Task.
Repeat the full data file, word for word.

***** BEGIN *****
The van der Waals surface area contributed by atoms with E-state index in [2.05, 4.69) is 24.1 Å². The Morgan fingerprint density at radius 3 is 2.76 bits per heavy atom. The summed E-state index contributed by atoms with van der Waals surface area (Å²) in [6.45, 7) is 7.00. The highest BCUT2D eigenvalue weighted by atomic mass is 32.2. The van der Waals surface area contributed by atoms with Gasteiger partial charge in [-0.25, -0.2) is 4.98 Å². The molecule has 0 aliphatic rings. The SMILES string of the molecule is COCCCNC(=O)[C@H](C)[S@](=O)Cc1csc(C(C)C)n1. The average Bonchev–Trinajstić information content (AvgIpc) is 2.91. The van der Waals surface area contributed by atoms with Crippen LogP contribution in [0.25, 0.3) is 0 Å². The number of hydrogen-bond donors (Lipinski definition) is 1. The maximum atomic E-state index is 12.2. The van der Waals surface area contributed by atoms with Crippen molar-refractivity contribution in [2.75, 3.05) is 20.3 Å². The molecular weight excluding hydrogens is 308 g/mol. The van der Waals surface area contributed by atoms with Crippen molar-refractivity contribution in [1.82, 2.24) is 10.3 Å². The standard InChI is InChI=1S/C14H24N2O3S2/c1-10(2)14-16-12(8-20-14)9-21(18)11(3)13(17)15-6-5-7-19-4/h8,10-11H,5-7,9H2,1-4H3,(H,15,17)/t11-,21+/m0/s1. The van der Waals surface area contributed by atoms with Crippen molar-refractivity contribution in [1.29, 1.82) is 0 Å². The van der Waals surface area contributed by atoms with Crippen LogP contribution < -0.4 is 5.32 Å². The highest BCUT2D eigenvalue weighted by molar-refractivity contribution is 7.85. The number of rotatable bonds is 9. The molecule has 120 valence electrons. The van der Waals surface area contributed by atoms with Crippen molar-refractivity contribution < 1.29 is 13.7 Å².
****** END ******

The van der Waals surface area contributed by atoms with E-state index in [2.05, 4.69) is 24.1 Å². The Morgan fingerprint density at radius 3 is 2.76 bits per heavy atom. The summed E-state index contributed by atoms with van der Waals surface area (Å²) in [6.45, 7) is 7.00. The highest BCUT2D eigenvalue weighted by atomic mass is 32.2. The van der Waals surface area contributed by atoms with Gasteiger partial charge in [-0.25, -0.2) is 4.98 Å². The molecule has 0 aliphatic rings. The SMILES string of the molecule is COCCCNC(=O)[C@H](C)[S@](=O)Cc1csc(C(C)C)n1. The average Bonchev–Trinajstić information content (AvgIpc) is 2.91. The van der Waals surface area contributed by atoms with Crippen LogP contribution in [0.25, 0.3) is 0 Å². The number of hydrogen-bond donors (Lipinski definition) is 1. The maximum atomic E-state index is 12.2. The van der Waals surface area contributed by atoms with Crippen molar-refractivity contribution in [2.75, 3.05) is 20.3 Å². The molecular weight excluding hydrogens is 308 g/mol. The van der Waals surface area contributed by atoms with Crippen molar-refractivity contribution in [1.82, 2.24) is 10.3 Å². The standard InChI is InChI=1S/C14H24N2O3S2/c1-10(2)14-16-12(8-20-14)9-21(18)11(3)13(17)15-6-5-7-19-4/h8,10-11H,5-7,9H2,1-4H3,(H,15,17)/t11-,21+/m0/s1. The van der Waals surface area contributed by atoms with Crippen molar-refractivity contribution in [1.29, 1.82) is 0 Å². The van der Waals surface area contributed by atoms with Crippen LogP contribution < -0.4 is 5.32 Å². The highest BCUT2D eigenvalue weighted by molar-refractivity contribution is 7.85. The number of rotatable bonds is 9. The molecule has 120 valence electrons. The van der Waals surface area contributed by atoms with Crippen molar-refractivity contribution < 1.29 is 13.7 Å².